He who has entered into a state of life, been approved by the Church with the right intention and the legitimate call of his superiors, is following the right path... “The devil is a liar” (Jn. 8:44). Such a one should neither be disturbed nor change his state of life. Let him despise those temptations. He cannot be deceived in giving himself to God. If the Enemy tries to lead him into sentiments of shallow egoism, let the elect of the Lord chase away the demon by renewing with all his heart his total consecration to the Immaculate Heart of Mary and by having recourse to St. Joseph, terror of demons. Let him continue without dissembling to accomplish well his duties of state. And the demon will flee.

If prayer is the great means to know a vocation and to respond to it, prayer is equally the great means to persevere in a vocation. “He who prays is saved and he who does not pray is damned,” writes St. Alphonsus. And he adds: “All of the damned are in Hell because they ceased praying and they would not be there if they had not stopped praying.” And St. Bernard cried out in the face of the traps of the devil: “Ratio spei meae, Maria!” “Mary is the reason of my hope!” How could the Mother of the Church, the Queen of the Apostles, how could she abandon the “consecrated” who call for her: “In the midst of the tempest, look at the Star; invoke Mary,” repeats St. Bernard.

The perseverance of a consecrated soul is very easy if he only apply the means at hand.

“I know whom I have believed!” (2 Tim. 1:12)

God never abandons those who have confided themselves to Him.

“Non deserit nisi deseratur,” says St. Augustine. “He may abandon God, but God will not abandon him.”

“The fear of those who worry that they will not be able to reach perfection by their entry into religion is unreasonable,” says St. Thomas. And he cites the words of St. Augustine: “Why do you hesitate? Cast yourself on Him. Do not fear. He will not withdraw from you in order to let you fall. Cast yourself on Him in all confidence. He will receive you and heal you” (Confessions, VIII).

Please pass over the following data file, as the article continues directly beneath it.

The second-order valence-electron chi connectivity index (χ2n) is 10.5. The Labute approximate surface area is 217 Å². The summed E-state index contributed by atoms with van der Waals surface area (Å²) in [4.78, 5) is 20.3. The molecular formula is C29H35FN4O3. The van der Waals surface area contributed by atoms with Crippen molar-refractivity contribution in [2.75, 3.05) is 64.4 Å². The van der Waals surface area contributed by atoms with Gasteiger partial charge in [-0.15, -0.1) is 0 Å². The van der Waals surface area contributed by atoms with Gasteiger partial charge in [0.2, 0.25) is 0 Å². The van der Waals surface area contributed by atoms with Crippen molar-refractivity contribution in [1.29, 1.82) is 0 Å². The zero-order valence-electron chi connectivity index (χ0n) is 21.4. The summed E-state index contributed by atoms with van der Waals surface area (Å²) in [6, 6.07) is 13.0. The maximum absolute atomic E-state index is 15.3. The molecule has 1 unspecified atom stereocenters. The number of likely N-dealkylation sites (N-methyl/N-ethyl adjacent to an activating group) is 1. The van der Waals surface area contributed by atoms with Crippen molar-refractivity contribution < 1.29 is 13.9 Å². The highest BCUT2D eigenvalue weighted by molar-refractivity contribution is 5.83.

The Council as well, in Lumen Gentium, encourages souls to give themselves in this manner totally to God and to persevere in that state:

“For the counsels, voluntarily undertaken according to each one’s personal vocation, contribute greatly to purification of heart and spiritual liberty. As the example of so many saintly founders shows, the counsels are especially able to pattern the Christian man after that manner of virginal and humble life which Christ the Lord elected for Himself, and which His Virgin Mother also chose...

“Let all those who have been called to the profession of the vows take painstaking care to persevere and excel increasingly in the vocation to which God has summoned them. Let their purpose to be a more vigorous flowering of the Church’s holiness and the greater glory of the one and undivided Trinity, which in Christ and through Christ is the fountain and the wellspring of all holiness” (Lumen Gentium VI, 46 and 47).